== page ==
In a typical Dakar traffic jam, itinerant traders weave through cars and buses, peddling mobile phone credit, daily newspapers, drinking water, and imported Chinese goods to stranded motorists. American flags are popular among cab drivers, who mount them on their dashboards and describe them as a symbol of their migrant hopes. Fueling imaginaries of a life in global motion, billboards advertise remittance transfer services and airfare promotions to Paris, Jeddah, Lisbon, and Washington, D.C. Paradoxically stuck in a mise en scene that proclaims mobility as a national value, many cab drivers make the most of traffic jams by studying English language manuals, hoping to repackage themselves as chauffeurs for tourists and, eventually, as eligible migrants. These are skills that will help them get them through, if not the traffic jam at hand, then the bottlenecks of the life ahead.
Bottlenecks Upon Bottlenecks
Bottlenecks are transitory phenomena. Traffic accumulates in one spot only to dissipate and gather elsewhere at another time. This produces a highly volatile and unpredictable landscape. Yet it also instills an expectation of renewed movement. By 2010, many of the controversial public works projects had been completed, and traffic generally moved with ease along sleek new highways. But the era of embouteillage, by no means, had ended. Moving away from the city’s center onto congested and dilapidated side roads and into bustling neighborhoods, it quickly became clear that bottlenecks had formed elsewhere. While there was little talk about clandestine voyages to the Canary Islands in 2010, a worldwide economic recession recently had produced new interruptions in migratory flows. Rumors began circulating that Senegalese migrants living in Italy had lost their agricultural and factory jobs, and were now being supported with remittance monies sent to them from the wives they left behind in Dakar. The migrants, many undocumented, could not risk returning to Senegal and losing their place abroad. So their wives, who had once depended on remittance payments, were forced to find work to support their families and absent husbands. For those fortunate few who had passed through the bottlenecks of migration, new impasses on European soil were now, effectively, “backing up” into urban Dakar to reformat familial relations and economies.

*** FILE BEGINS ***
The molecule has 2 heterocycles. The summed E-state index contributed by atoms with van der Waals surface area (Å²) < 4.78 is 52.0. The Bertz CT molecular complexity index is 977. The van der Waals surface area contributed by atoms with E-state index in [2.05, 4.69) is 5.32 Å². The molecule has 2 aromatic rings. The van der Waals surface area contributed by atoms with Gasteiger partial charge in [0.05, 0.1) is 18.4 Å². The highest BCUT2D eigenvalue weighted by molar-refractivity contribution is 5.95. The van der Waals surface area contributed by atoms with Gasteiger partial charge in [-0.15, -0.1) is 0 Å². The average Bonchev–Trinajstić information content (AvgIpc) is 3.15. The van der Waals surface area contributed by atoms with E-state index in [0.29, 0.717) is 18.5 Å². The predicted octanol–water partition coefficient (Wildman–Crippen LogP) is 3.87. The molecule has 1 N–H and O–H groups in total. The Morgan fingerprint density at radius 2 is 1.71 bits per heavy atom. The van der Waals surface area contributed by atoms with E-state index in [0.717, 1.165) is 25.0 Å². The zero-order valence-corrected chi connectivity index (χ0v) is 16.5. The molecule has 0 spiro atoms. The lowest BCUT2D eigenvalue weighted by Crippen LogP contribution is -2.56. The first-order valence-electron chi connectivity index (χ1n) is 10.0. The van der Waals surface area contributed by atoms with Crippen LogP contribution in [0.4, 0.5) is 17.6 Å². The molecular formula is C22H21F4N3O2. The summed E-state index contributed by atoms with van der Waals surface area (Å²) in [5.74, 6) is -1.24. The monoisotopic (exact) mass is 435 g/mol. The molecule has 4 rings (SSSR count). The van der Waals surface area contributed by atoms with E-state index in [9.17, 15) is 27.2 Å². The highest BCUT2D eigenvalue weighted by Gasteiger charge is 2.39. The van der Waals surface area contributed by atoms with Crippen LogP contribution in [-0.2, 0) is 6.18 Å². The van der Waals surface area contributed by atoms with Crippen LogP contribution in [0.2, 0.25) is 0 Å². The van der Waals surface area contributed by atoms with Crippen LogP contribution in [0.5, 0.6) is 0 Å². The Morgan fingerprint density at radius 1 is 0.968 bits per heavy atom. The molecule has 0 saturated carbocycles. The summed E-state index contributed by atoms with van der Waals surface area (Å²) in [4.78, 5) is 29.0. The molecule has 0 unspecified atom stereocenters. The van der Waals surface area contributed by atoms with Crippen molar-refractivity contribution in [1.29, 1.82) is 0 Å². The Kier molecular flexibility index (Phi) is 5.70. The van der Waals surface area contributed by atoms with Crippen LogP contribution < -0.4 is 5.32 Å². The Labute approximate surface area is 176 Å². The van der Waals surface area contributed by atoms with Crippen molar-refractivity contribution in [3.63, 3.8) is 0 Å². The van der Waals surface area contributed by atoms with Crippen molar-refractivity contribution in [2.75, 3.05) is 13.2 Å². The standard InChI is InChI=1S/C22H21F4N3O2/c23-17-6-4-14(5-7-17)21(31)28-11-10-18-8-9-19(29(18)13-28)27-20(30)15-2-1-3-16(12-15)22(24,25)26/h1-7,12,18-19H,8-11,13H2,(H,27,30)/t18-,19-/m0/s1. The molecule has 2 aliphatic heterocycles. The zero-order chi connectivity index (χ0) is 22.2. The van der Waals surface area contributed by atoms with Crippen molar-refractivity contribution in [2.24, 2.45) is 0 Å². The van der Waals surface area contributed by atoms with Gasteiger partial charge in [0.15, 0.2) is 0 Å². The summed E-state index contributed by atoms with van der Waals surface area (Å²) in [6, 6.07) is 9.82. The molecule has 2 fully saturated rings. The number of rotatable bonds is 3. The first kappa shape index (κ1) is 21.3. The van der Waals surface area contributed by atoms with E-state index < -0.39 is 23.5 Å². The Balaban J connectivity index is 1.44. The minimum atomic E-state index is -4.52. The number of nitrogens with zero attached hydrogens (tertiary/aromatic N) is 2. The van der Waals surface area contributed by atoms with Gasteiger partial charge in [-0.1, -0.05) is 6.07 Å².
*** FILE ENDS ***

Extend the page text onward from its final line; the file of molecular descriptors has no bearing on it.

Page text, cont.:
At once intimate and transformative, these dynamics bespeak the landscapes of impasse and constricted flow that Dakarois have come to call embouteillage. Whether on the congested streets of Dakar or the transnational lives and aspirations of Dakarois themselves, bottlenecks in one place appear and disappear, only to engender flows and bottlenecks on other terrains. Contrary to what might one expect, however, bottlenecks are not merely sites of failure or impossibility. In Dakar, urban residents also engage with embouteillages as sites and signs of potential. For Dakarois navigating a global era of flow/impasse, where circulations of all sorts are relentlessly rerouted, halted, and surveilled, bottlenecks paradoxically contain the radical promise of future connection and renewed movement. Some, after all, do manage to get through.